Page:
“Then said I in my heart;" i. e. therefore, or upon this, I said in my heart, If it happen to me, even to me, as to the fool, to what end have I taken so much pains to be more wise and learned than he, not being in the least degree protected by all my wisdom from those evils to which, by his folly, he has exposed himself." That this also is vanity." Some consider this to be a reflection on that hasty and angry inference, "Why was I then more wise?" and so the meaning to be, this was my infirmity and vanity, to undervalue wisdom, and measure it by the casual events which befal it, as Ps. lxxiii. 13-15. and lxxvii. 10. But the sense is, that wisdom is no more able in this respect to make a man happy, or to impart perfect tranquillity to the soul, than folly; though in other respects there is a singular excellency in it, which that cannot claim.

Here then observe, first, that the most excellent endowments of mind cannot thoroughly satisfy the heart of man. Secondly, that

there is a special beauty and goodness in such gifts, to attract the delight of the heart to them, as being to the mind what the eye is to the head, its guide and beauty; or as light to the eye, a most congenial and suitable good. Thirdly, that events and successes depend not upon the counsels of men, nor upon the gifts of God bestowed on them; but his providence has the casting voice, which overrules and orders them all as it pleases him, Eccles. ix. 11; Ps. cxxvii. 1, 2. Sometimes, those who have the least wisdom or goodness have the greatest success, and the wisest and most circumspect men are frustrated in those courses which were contrived with the utmost skill and ability, 2 Sam. xvii. 14; Job v. 12—14; Isai. xix. 11— 14; 1 Cor. i. 20. Fourthly, that notwithstanding the providence and counsel of God disposes all events, yet that altereth not the superiority of wisdom to folly, nor should it discourage us from using all lawful means to attain it, whilst we neither deify them, nor trust in them, but entirely depend upon God for his blessing on our counsels, submit to his wise and holy purposes when they are disappointed, and admire his goodness when at any time he turns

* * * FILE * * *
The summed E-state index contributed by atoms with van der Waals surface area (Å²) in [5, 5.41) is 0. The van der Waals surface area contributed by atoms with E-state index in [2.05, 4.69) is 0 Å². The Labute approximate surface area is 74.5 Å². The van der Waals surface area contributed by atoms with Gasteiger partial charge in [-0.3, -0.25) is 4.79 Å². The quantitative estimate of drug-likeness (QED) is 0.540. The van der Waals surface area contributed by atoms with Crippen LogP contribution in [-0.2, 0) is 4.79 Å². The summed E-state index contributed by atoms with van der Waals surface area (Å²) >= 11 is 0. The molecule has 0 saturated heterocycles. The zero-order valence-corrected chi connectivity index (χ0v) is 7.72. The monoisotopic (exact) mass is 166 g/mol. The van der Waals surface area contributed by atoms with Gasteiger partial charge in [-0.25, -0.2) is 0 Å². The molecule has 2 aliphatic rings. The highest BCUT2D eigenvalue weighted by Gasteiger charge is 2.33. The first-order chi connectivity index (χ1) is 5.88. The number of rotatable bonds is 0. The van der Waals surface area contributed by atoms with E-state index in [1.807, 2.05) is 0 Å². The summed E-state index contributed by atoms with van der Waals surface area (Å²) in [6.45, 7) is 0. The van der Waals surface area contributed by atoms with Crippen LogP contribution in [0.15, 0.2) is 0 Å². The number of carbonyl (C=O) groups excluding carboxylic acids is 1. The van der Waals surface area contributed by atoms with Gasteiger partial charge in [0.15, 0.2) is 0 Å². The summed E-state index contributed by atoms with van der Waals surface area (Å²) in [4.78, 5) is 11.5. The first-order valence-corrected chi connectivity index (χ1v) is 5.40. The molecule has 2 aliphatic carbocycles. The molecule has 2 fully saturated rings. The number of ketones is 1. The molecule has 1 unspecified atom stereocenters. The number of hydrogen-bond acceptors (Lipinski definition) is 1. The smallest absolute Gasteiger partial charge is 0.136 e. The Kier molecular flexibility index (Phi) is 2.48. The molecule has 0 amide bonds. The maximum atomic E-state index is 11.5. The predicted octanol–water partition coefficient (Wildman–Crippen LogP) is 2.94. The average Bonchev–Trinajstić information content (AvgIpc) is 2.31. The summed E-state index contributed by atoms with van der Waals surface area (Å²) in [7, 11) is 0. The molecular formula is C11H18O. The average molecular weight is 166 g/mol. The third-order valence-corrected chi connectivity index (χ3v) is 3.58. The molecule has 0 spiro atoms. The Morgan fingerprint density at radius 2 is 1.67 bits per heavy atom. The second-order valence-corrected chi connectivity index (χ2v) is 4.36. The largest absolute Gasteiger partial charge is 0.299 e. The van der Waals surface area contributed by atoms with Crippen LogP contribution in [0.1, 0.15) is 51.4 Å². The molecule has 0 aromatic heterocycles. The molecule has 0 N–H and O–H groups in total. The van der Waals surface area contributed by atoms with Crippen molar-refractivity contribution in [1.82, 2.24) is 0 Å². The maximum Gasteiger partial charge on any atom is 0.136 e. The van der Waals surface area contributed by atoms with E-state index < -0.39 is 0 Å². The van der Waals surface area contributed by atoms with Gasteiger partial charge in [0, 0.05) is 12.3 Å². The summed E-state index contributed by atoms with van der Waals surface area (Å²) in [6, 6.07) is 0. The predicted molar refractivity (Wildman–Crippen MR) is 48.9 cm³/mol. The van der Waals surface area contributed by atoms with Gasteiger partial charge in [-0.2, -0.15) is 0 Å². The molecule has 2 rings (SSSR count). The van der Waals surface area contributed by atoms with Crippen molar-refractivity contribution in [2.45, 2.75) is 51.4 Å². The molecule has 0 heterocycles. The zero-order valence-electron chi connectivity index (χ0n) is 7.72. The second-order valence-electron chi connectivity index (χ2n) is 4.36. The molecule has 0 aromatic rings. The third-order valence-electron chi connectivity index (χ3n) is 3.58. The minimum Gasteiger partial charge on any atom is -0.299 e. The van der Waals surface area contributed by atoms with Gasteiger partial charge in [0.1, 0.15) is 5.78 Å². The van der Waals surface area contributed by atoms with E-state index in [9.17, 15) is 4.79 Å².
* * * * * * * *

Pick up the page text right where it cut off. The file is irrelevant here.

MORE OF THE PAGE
our imprudence or improvidence to our advantage, and makes the event answerable, not to our follies, but to his love. Fifthly, that we cannot judge of the wisdom or folly, the goodness or badness of men, by outward events, because they happen alike to all, ch. viii. 14, and ix. 11.

16. For there is no remembrance of the wise more than of the fool for ever; seeing that which now is, in the days to come shall be forgotten. And how dieth the wise man? as the fool.

"There is no remembrance," &c. He now proves, in two particulars, the preceding general observation; namely, oblivion and death, which are both equally common to wise men and fools. The wise may seem to secure their names at least, if not their bodies, from mortality, by such magnificent edifices as Solomon erected, and by such noble contemplations in which he was conversant: but he here and elsewhere assures us of the contrary; that piety alone preserves the name from corrupting with the body, Prov. x. 7; Ps. cxii. 6. and xlix. 11, 12; Jer. xvii. 13. Time will obliterate all the monuments of wisdom; or if they continue, the renown of a wise man is not capable of benefiting him, because he is neither sensible of it, nor comforted by it, after death; so ch. i. 11: new persons, that arise in succeeding ages,